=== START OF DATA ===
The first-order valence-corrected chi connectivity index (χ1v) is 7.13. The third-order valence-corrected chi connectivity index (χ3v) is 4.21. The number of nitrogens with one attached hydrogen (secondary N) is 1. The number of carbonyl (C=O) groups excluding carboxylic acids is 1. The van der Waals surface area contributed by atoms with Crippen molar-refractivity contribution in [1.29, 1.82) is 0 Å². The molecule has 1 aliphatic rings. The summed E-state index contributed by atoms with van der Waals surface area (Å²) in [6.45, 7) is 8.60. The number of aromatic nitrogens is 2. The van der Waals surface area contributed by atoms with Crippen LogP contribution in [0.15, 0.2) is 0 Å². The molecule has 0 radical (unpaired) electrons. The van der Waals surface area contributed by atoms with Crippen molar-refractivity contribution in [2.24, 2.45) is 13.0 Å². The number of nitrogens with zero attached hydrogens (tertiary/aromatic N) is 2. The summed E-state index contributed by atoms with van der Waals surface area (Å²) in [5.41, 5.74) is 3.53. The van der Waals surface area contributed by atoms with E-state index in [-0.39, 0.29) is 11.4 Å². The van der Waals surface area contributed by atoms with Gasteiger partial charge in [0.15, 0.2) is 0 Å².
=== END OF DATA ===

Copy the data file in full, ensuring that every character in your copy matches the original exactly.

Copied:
The first-order valence-corrected chi connectivity index (χ1v) is 7.13. The third-order valence-corrected chi connectivity index (χ3v) is 4.21. The number of nitrogens with one attached hydrogen (secondary N) is 1. The number of carbonyl (C=O) groups excluding carboxylic acids is 1. The van der Waals surface area contributed by atoms with Crippen molar-refractivity contribution in [1.29, 1.82) is 0 Å². The molecule has 1 aliphatic rings. The summed E-state index contributed by atoms with van der Waals surface area (Å²) in [6.45, 7) is 8.60. The number of aromatic nitrogens is 2. The van der Waals surface area contributed by atoms with Crippen LogP contribution in [0.15, 0.2) is 0 Å². The molecule has 0 radical (unpaired) electrons. The van der Waals surface area contributed by atoms with Crippen molar-refractivity contribution in [2.24, 2.45) is 13.0 Å². The number of nitrogens with zero attached hydrogens (tertiary/aromatic N) is 2. The summed E-state index contributed by atoms with van der Waals surface area (Å²) in [5.41, 5.74) is 3.53. The van der Waals surface area contributed by atoms with E-state index in [-0.39, 0.29) is 11.4 Å². The van der Waals surface area contributed by atoms with Gasteiger partial charge in [0.15, 0.2) is 0 Å².